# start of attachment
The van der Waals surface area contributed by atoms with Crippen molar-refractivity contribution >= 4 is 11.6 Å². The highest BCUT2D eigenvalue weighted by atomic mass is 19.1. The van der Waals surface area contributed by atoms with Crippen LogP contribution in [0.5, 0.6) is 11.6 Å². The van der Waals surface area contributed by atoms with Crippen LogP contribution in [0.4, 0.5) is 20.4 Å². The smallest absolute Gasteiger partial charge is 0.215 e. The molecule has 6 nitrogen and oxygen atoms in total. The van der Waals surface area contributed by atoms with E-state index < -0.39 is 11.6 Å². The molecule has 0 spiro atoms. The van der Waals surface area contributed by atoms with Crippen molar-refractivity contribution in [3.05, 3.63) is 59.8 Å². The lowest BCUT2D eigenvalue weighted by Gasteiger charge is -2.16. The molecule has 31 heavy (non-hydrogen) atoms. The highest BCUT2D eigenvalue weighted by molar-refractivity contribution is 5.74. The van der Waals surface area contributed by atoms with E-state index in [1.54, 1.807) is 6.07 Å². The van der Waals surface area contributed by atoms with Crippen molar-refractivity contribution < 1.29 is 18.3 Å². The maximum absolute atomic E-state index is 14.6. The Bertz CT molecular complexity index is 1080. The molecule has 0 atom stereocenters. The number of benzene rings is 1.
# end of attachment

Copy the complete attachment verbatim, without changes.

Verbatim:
The van der Waals surface area contributed by atoms with Crippen molar-refractivity contribution >= 4 is 11.6 Å². The highest BCUT2D eigenvalue weighted by atomic mass is 19.1. The van der Waals surface area contributed by atoms with Crippen LogP contribution in [0.5, 0.6) is 11.6 Å². The van der Waals surface area contributed by atoms with Crippen LogP contribution in [0.4, 0.5) is 20.4 Å². The smallest absolute Gasteiger partial charge is 0.215 e. The molecule has 6 nitrogen and oxygen atoms in total. The van der Waals surface area contributed by atoms with E-state index < -0.39 is 11.6 Å². The molecule has 0 spiro atoms. The van der Waals surface area contributed by atoms with Crippen molar-refractivity contribution in [3.05, 3.63) is 59.8 Å². The lowest BCUT2D eigenvalue weighted by Gasteiger charge is -2.16. The molecule has 31 heavy (non-hydrogen) atoms. The highest BCUT2D eigenvalue weighted by molar-refractivity contribution is 5.74. The van der Waals surface area contributed by atoms with E-state index in [1.54, 1.807) is 6.07 Å². The van der Waals surface area contributed by atoms with Crippen molar-refractivity contribution < 1.29 is 18.3 Å². The maximum absolute atomic E-state index is 14.6. The Bertz CT molecular complexity index is 1080. The molecule has 0 atom stereocenters. The number of benzene rings is 1.